Root Bound

 

Plants are a great way to jazz up any room. They add life, fresh air and cheer to any décor. 

While recently brainstorming on how to redecorate my home office (a/k/a The Mother Ship), I knew one thing for sure – I wanted lots of plants. Succulents are my greens of choice. They’re beautiful, easy to grow and don’t hold it against you when you forget to water them for two weeks.

My friend, Bradley Bemboom, was helping me with the project. Among his many other talents, Bradley is an accomplished interior designer. He suggested we install a succulent wall.

A what?

“We’ll drill containers into one of the walls and fill them with succulents,” he said.

Who’s gonna do what now? Drill? Into the walls? The ones I just had patched and painted? 

While creative, this concept was way outside of my comfort zone. You see, my house is old. It was built in 1896 and all the walls are constructed of lath and plaster. We’ve lived here for nearly 14 years and in all that time I have managed to avoid making holes in the walls. This is not to say that I haven’t hung a few things. I have, using those 3M hooks that stick to the surface and don’t leave marks when you take them off…allegedly. I don’t know if they do or they don’t because I’ve never removed one. I’m afraid to go near them once they’re up. They might be strong enough to hold potted plants but that wasn’t a chance I was willing to take.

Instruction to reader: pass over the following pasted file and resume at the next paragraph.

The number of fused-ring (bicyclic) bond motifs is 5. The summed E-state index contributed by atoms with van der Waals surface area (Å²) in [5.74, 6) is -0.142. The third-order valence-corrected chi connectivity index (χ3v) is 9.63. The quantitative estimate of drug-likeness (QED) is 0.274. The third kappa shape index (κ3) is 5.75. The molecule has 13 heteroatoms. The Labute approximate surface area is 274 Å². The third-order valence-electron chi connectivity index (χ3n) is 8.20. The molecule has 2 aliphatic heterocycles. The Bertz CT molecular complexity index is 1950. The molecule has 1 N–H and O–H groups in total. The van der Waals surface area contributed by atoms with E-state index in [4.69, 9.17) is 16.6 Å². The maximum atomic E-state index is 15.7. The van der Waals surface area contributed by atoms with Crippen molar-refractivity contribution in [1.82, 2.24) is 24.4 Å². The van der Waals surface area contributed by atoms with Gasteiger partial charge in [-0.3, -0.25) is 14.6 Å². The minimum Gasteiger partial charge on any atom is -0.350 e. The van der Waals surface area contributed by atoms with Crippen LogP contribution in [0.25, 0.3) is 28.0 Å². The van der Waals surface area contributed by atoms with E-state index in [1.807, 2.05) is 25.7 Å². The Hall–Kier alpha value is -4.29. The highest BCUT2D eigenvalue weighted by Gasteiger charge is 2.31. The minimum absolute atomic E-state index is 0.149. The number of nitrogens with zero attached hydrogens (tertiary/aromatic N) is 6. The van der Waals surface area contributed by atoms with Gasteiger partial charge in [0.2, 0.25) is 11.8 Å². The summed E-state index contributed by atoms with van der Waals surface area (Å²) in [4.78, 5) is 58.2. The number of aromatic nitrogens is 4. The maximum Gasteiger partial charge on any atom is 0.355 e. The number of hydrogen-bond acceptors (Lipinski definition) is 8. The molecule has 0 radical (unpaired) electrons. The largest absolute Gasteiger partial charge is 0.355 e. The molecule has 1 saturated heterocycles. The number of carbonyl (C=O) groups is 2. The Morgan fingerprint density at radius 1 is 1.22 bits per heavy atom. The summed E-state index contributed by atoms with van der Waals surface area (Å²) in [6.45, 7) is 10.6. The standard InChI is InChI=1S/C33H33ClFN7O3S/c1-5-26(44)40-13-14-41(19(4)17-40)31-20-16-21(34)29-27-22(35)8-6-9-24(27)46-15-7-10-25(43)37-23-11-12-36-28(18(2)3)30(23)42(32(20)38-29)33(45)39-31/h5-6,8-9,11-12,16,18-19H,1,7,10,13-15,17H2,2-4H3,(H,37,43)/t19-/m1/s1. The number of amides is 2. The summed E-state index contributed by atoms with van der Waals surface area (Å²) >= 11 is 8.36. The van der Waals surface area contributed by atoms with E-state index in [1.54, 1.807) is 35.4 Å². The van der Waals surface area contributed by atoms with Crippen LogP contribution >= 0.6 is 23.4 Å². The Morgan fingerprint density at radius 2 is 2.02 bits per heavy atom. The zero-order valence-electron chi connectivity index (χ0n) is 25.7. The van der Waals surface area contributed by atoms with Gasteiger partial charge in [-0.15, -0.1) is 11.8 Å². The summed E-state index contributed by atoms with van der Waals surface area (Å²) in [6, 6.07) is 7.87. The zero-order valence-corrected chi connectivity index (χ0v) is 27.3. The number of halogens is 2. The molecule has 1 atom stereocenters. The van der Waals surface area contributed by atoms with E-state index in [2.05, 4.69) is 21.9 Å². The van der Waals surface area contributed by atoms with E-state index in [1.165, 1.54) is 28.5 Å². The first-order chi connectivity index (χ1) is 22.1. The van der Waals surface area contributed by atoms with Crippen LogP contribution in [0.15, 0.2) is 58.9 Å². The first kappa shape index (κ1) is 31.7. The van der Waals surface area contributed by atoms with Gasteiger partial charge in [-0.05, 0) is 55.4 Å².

I reluctantly agreed.

“Trust me,” said Bradley.

Well, trust him I do. And so, we began the hunt for the perfect containers. Once we found them, Bradley started drilling while I hid under the couch. Much to my surprise and delight, the wall did not crumble into a pile of 127-year-old dust.

Now that the scary part was over, the fun part could commence.
I knew exactly which succulent varieties I wanted. One of them, known as a burro’s tail, is a pale green trailing showstopper. Gorgeous! It would be perfect for the French flower market pail we used. Bradley told me the burro’s tail had to be in a six inch pot to sit properly in the pail. I knew that the local nursery had them, so I went to get one.

The Succulent Wall

As expected, there were several, but none of them came in a six inch pot. So I picked up a four inch plant and brought it to the register.

“Can you transfer this to a six inch pot for me?” I asked.

The salesman pursed his lips and said, “Hmm…I don’t think so.”

“You don’t have six inch pots?” This confused me. After all, it was a nursery.

“Oh no,” he continued, “we have them. I just don’t know if it’s such a good idea. I mean I’m looking at it from the plant’s perspective.”

I didn’t know plants had perspectives.

The succulent wall from a different perspective

“You see that house plant over there?” He motioned to a little rubber tree. “I had one just like it. I transferred it to a great big planter. It died.”

I furrowed my brow. “I only want to go up two inches,” I said.

Apparently this was the wrong response. I guess I should have mustered up some sympathy for his loss and validated his grief before getting down to business. He looked annoyed.

“Hold on,” he sighed. “Let me get Gretchen. She’s the expert. She’ll know what to do. Gretchen!”

Gretchen The Expert strode past me to take her place next to the salesman at the register. She looked to be about 20 (young as far as experts go) and possessed an air of superiority in the way that experts do. I disliked her immediately.

“What seems to be the problem?” she asked.